If your home repairs are overwhelming, try breaking them down into a list of manageable bite sizes. "Inch by inch anything is a cinch." Put water based problems at the top of the list (like the roof repair). Delaying roof, water, or termite problems will only accelerate the costs. Put everything else in a list that is related to how much damage the needed repair is causing by not being done now. Also watch for repairs that increase your utility bills (dripping faucets, leaky toilets, broken window glass, etc.)
The end result will be a more enjoyable home, a protected tax shelter, and a debt free roof over your head 30 years from when you moved in! On top of that, your feelings of satisfaction for what you have accomplished will be enormous!
It's the Equity
The ownership of a house and maintenance can seem overwhelming from time to time. But, in the end it's all worth it. I mean besides owning a "home" you also have equity in the home and that is worth WAY more than anything these days. Equity is basically your own little line of credit and you can take pride in the fact that you own the most important asset in your lifetime--your home!
My advice is to get some cheap estimates in your area (most are free). I live in Pennsylvania and the Amish community does things like that for relatively cheap and they are hard workers also. Or, you could get some friends together and get a someone who knows or has a "friend" that knows about roofing and make a day of it. You cook some picnic food and such and have like a "barn raising". Roofs can cost anywhere from 1500 and up.
Shop around and get the most cost effective plan for your household and go with it. I wouldn't let a roof stop me from owning my own home. I've lived in an apartment and also some rentals and let me tell you...owning your own home is DEFINITELY worth the maintenance especially when you have to put up with other people's demands and schedules in order to live your own lifestyle. Don't leave home ownership for that, hang in there and anything is possible with any kind of budget!!!!!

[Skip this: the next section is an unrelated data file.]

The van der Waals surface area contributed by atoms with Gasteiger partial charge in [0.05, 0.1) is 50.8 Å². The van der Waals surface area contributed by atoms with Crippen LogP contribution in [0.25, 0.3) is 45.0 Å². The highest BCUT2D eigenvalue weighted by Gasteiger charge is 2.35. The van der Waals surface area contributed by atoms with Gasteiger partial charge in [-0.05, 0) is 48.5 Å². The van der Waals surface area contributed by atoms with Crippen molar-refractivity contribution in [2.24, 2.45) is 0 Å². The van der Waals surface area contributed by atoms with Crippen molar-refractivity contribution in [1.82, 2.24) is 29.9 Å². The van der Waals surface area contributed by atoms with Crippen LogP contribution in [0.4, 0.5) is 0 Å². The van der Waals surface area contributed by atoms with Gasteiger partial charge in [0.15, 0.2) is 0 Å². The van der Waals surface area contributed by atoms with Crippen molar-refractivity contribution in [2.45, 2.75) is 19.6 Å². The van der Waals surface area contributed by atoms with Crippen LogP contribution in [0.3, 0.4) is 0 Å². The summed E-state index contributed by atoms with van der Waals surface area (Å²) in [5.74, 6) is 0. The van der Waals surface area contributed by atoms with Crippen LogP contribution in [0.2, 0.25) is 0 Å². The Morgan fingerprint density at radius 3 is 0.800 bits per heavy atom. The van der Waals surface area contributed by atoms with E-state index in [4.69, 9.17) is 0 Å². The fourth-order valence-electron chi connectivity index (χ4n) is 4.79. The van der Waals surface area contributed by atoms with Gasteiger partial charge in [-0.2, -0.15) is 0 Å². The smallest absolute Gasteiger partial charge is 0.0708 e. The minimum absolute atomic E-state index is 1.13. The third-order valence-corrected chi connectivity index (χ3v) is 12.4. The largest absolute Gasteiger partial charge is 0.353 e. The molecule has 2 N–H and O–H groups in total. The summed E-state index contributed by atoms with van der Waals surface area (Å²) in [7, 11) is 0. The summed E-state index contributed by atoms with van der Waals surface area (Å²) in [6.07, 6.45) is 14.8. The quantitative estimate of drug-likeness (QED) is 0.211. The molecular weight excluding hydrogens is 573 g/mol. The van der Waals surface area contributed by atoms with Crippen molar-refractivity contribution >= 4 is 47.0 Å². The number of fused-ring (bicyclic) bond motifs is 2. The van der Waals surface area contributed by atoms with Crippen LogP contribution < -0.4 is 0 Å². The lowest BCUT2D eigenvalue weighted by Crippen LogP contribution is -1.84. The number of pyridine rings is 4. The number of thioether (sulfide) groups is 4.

Also in Home
- DIY spider control Video
- A burglar reveals 15 trade secrets
- Cutting back on tree trimming costs
- Ways to save money in your workshop
- How much does it cost to run appliances?
- Cleaning engineered hardwood floors
- Keeping winter utility bills manageable
- 5 ways your house can make you go broke
- 5 simple and affordable luxuries for your home
- Does staging really raise a home's price?
- 5 home renovation can raise your insurance rate -- or lead to discounts
- The right way and wrong way to pay down your mortgage
- 6 cheap, effective home security solutions
- 3 ways (and 1 reason) to refinance a HELOC
- 6 home projects that don't pay for themselves
- Should I refinance my home equity line?
- Find the best mortgage rates in your area
- 3 ways to use a mortgage calculator
- Mortgage calculator: Calculate your payment and more
- Home equity calculator: HELOC vs. line of credit
- Mortgage refinance break-even calculator
- How much money can I borrow for a mortgage?